Jesse Butler opens this post up with the question “Does the OS even matter anymore?” - intrigued? Have your own opinion? Well find out what he thinks in the excellent post, Bottlerocket, A Year in the Life - (and I totally agree, for anyone interested!) [hands on]
Danny Gitelman and Daniel Begimher share how to use tools like Snyk in combination with an automated workflow to reduce the risk of downloading new packages from public repositories. Read more in their post, How to automate your software-composition analysis on AWS [hands on]
SkySQL is a database as a service (DBaaS) solution on AWS that makes it easy for customers to start using MariaDB Enterprise in the cloud. In the post, MariaDB Collaborates with AWS to Deliver SkySQL on AWS Afza Wajid and Sudhir Reddy Maddulapally speak with Alexey Vorovich, VP of Engineering for SkySQL at MariaDB Corporation, about the recent SkySQL launch.
Damien Martins shares with you a how-to guide describes the steps to invoke an automatic extraction of media asset metadata through ffprobe (part of the FFmpeg project) in his post, Analyzing media files using ffprobe in AWS Lambda [hands on]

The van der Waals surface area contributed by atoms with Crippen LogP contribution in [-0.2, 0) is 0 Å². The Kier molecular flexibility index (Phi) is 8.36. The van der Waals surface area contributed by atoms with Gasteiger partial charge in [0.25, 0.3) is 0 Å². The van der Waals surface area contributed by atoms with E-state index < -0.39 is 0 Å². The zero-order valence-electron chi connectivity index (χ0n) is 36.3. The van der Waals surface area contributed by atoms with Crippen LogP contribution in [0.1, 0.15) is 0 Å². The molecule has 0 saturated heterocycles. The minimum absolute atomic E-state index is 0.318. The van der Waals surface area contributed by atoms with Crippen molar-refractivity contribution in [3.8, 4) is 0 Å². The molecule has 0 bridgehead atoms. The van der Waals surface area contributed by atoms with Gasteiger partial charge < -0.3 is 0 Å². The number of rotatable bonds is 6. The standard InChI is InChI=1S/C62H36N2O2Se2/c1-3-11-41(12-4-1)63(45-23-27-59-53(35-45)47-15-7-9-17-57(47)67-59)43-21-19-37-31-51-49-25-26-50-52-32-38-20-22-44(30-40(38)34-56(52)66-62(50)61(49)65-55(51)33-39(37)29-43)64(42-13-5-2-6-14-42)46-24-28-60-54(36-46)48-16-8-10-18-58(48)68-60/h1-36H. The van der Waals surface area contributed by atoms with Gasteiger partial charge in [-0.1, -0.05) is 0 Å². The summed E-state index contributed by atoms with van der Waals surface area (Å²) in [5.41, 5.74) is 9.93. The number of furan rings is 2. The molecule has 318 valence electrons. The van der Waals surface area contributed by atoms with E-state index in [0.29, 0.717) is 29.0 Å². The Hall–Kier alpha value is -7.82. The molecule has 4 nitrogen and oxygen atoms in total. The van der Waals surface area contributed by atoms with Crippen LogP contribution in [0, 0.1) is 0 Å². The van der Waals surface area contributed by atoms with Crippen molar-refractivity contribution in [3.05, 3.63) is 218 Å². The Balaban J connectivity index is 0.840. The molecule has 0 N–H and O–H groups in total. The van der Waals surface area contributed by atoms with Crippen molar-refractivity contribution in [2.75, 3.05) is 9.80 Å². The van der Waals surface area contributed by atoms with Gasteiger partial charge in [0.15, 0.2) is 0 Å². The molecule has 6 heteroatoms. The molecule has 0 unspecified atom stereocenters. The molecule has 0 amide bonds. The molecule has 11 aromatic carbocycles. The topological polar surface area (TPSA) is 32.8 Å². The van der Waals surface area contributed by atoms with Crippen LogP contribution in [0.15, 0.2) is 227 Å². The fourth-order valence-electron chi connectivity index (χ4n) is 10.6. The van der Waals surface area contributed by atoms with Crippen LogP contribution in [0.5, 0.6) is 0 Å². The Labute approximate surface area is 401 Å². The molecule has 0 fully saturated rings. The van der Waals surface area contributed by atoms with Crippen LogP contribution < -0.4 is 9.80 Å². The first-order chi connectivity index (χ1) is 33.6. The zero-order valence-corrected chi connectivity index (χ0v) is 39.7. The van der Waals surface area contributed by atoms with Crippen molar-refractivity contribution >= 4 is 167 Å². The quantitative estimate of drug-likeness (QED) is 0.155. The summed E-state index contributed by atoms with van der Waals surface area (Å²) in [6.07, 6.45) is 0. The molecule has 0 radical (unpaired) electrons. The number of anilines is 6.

Frank Dallezotte and Maxwell Moon have collaborated on this post, Building ARM64 applications on AWS Graviton2 using the AWS CDK and Self-Hosted Runners for GitHub Actions where they show how to configure of a self-hosted GitHub Runner on an EC2 instance with a Graviton2 processor, the required network resources, and a workflow that will run on the Runner on each repository push or pull request for the example application. This will allow you to start to create multi architecture builds so that you can start leveraging Arm based AWS Graviton2 instances and the improved price/performance as well as power characteristics. [hands on]